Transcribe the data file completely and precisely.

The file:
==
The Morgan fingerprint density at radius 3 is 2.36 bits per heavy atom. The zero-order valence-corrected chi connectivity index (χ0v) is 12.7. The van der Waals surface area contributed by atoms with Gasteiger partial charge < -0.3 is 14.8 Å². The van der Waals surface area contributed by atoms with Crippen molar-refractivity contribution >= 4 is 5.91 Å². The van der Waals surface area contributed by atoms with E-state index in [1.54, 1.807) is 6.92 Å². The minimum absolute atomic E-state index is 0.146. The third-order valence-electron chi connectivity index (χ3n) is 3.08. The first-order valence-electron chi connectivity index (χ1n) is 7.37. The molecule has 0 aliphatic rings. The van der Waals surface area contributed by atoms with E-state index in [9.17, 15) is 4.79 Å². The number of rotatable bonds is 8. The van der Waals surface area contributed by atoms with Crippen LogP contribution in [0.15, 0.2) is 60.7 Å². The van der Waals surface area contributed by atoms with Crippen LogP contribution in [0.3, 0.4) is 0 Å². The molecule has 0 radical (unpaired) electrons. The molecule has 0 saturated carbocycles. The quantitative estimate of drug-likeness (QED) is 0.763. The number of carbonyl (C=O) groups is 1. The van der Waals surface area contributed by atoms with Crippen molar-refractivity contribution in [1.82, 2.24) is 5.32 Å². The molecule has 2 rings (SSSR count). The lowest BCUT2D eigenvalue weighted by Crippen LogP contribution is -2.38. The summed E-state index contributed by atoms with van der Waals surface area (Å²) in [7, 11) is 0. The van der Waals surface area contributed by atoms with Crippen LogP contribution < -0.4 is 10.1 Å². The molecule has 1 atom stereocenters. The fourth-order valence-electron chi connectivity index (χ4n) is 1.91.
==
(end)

The Morgan fingerprint density at radius 3 is 2.36 bits per heavy atom. The zero-order valence-corrected chi connectivity index (χ0v) is 12.7. The van der Waals surface area contributed by atoms with Gasteiger partial charge < -0.3 is 14.8 Å². The van der Waals surface area contributed by atoms with Crippen molar-refractivity contribution >= 4 is 5.91 Å². The van der Waals surface area contributed by atoms with E-state index in [1.54, 1.807) is 6.92 Å². The minimum absolute atomic E-state index is 0.146. The third-order valence-electron chi connectivity index (χ3n) is 3.08. The first-order valence-electron chi connectivity index (χ1n) is 7.37. The molecule has 0 aliphatic rings. The van der Waals surface area contributed by atoms with E-state index in [9.17, 15) is 4.79 Å². The number of rotatable bonds is 8. The van der Waals surface area contributed by atoms with Crippen LogP contribution in [0.15, 0.2) is 60.7 Å². The van der Waals surface area contributed by atoms with Crippen LogP contribution in [0.3, 0.4) is 0 Å². The molecule has 0 radical (unpaired) electrons. The molecule has 0 saturated carbocycles. The quantitative estimate of drug-likeness (QED) is 0.763. The number of carbonyl (C=O) groups is 1. The van der Waals surface area contributed by atoms with Crippen molar-refractivity contribution in [1.82, 2.24) is 5.32 Å². The molecule has 2 rings (SSSR count). The lowest BCUT2D eigenvalue weighted by Crippen LogP contribution is -2.38. The summed E-state index contributed by atoms with van der Waals surface area (Å²) in [7, 11) is 0. The van der Waals surface area contributed by atoms with Crippen LogP contribution < -0.4 is 10.1 Å². The molecule has 1 atom stereocenters. The fourth-order valence-electron chi connectivity index (χ4n) is 1.91.